Table 1 Electrochemical parameters of 3 h PIII treated and untreated 316LVM at 3.5% NaCl Alloy condition

Untreated 250 °C 380 °C 500 °C

Ecorr in mV vs SCE − 210 − 230 − 150 − 75

ipass in A/cm2 [at 100 mV vs SCE] −7

6.3 × 10 3.16 × 10− 7 3.4 × 10− 7 3.02 × 10− 7

Breakdown potentials mV vs SCE 1



108 120 120 25

– 490 500 550

– 1200 1200 1210

Fig. 6. Wear behavior of untreated and PIII treated 316LVM SS for 3 h at 250 °C 380 °C and 500 °C.


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almost constant, which suggests that nitrogen had diffused uniformly.

the surface, and it gradually decreases near the substrate. This will raise the PREN to 38, whereas earlier authors reported 5% at the surface for plasma nitriding [18].

5. Electrochemical corrosion studies 6. Wear studies Fig. 4 shows cyclic polarization curves of 316LVM SS implanted for 3 h at different temperatures as well as that for untreated material. Table 1 summarizes the data. Generally the treated alloy shows a slight increase in passivity (as exhibited by lower passive current density than that of the untreated alloy, as seen in Table 1) and a marked increase in pitting resistance. The following observations can be made on the data. The untreated material shows passive current density (ipass) of about 6.3 × 10− 7 A/cm2, but the anodic current shows the fluctuation even at low applied potential. The sample treated at 250 °C shows a marginal decrease in corrosion potential as compared to that of the untreated material. They have three break down potentials, which suggest that the alloy might have three different passive layers. Their final break down potential is found to be 1210 mV. The passive current density (ipass) decreased from 6.3 × 10− 7 A/cm2 (untreated) to 3.16 × 10− 7 A/ cm2 (treated). For the alloy treated at 380 °C, a shift in corrosion potential (Ecorr) from − 210 mV untreated to − 150 mV was observed. Further, all its break down potentials (380 °C) are almost the same as those observed in case of 250 °C treated material, eventhough a slight increase in passive current density as compared to both 250 °C was noticed. 500 °C treated material exhibited a slightly lower passive current density as compared to 250 °C and 380 °C. But its corrosion potential remained the same as that of 250 °C and 380 °C treated samples. There were three breaks in the passive region. The first break is lower than that of untreated material and other two break down potentials are the same as those of the other two treatment temperatures. At all treatment temperatures, the first break down might be due to nitride formed at the surface. From XRD analysis it is clearly seen that a nitride phase dominates over the austenitic phase, and this should lead to a decrease in the break down potential. Among various alloying elements added to stainless steel, only Cr, Mo, and N were found to be effective to promote localized corrosion resistance [17]. Pitting resistance of an alloy is indexed using the pitting resistance equivalent number (PREN). The relation between PREN and pitting potential is shown in Fig. 5, to show how effective N is in enhancing the pitting resistance of the stainless steel. Since untreated 316LVM SS contains 17.23% Cr, 2.42% Mo and 0.067% N, its PREN turns out to be 26.28. From the figure the corresponding pitting potential of 0.6 M (∼ 3.5%) NaCl solution is around 100 mV (SCE) for the above composition. This is in good agreement with the experimental results shown in Fig. 4, where a sudden increase in current density occurred at a potential of about 107 mV. As the plasma ion implanted sample shows a pitting potential of around 1 V, it should correspond to a PREN value of 38. Since only nitrogen has been added at the surface, the increase in the PREN value is attributable to enrichment of nitrogen at the surface. The nitrogen content on the sample surface can be around 12% in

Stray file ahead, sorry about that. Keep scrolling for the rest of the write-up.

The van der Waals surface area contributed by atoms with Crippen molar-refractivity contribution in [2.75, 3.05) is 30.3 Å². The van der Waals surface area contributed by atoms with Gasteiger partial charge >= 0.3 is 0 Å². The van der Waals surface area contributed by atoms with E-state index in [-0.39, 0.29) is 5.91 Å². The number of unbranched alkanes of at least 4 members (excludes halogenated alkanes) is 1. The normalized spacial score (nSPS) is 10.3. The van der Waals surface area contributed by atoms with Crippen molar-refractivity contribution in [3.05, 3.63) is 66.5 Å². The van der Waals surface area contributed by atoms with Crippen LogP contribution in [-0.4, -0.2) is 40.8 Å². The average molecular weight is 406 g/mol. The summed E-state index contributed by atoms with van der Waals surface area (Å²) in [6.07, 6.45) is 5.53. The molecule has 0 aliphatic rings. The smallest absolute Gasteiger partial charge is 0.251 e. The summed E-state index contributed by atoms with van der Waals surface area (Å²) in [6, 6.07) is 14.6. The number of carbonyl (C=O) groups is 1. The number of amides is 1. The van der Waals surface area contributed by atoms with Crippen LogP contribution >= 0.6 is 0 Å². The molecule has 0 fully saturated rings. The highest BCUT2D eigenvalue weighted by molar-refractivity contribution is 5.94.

Fig. 6 shows the wear rate of untreated and 3h PIII treated 316LVM for different temperatures. It is evident that PIII treatment has considerably improved the wear resistance of 316LVM SS. The samples treated at 500 °C and 380 °C for 3 h show better wear resistance than that of the sample treated at 250 °C for 3 h. At the initial stage, the 250 °C treated sample also exhibited good wear resistance, but soon it started behaving like the untreated one. This suggests that only a thinner coating existed on the sample treated at 250 °C, compared with that on the 380 and 500 °C treated samples. Samples treated at 500 °C and 380 °C show good wear resistance for longer duration, possibly because of greater depth of nitride. 7. Conclusion Low energy PIII treatment (1 keV) on 316LVM SS has been carried out at different temperatures to implant nitrogen. The XRD results reveal the existence of nitrides along with the expanded austenite lattice in the implanted alloys. Broad XRD peaks seen in the X-ray diffractograms are attributed to the presence of mixed nitrides such as FeN, γ′-FeN, Fe4N. Hardness of 316LVM SS has been found to increase with increasing treatment temperature. This has been attributed to increase in thickness of the nitrided layer. Corrosion resistance 316LVM SS increases drastically when implanted for 3 h. PIII treated 316LVM shows better wear resistance than that of untreated material, and the extent of wear resistance increases with increasing temperature of the sample during implantation. Acknowledgements The authors acknowledge Department of Science and Technology for providing financial support. Our thanks are due to Dr. S Ramadurai, Mishra Dhatu Nigam Ltd. Hyderabad for supplying the 316LVM sample. References [1] C. Allen, A. Ball, B.E. Protheroe, Wear 74 (1981) 287. [2] D.J. Mills, R.D. Knutsen, Wear 215 (1998) 83. [3] J.R. Conard, R.A. Dodd, F.J. Worzala, X. Qiu, Surf. Coat. Technol. 36 (1988) 927. [4] W. Ensinger, Surf. Coat. Technol. 100–101 (1998) 341. [5] S. Mukherjee, J. Chakraborty, S. Gupta, P.M. Raole, P.I. John, K.R.M. Rao, I. Manna, Surf. Coat. Technol. 186 (2004) 282. [6] D.L. Williamson, L. Wang, R. Wei, P.J. Wilbur, Materials Letter vol. 9 (1990). [7] G.A. Collins, R. Hutchings, K.T. Short, J. Tendys, X. LI, M. Samandi, Surf. Coat. Technol. 74–75 (1988) 417. [8] M.P. Fewell, D.R.G. Mitchell, J.M. Priest, K.T. Short, G.A. Collins, Surf. Coat. Technol. 131 (2000) 300. [9] T. Bacci, F. Borgioli, E. Galvanetto, G. Pradelli, Surf. Coat. Technol. 139 (2001) 251.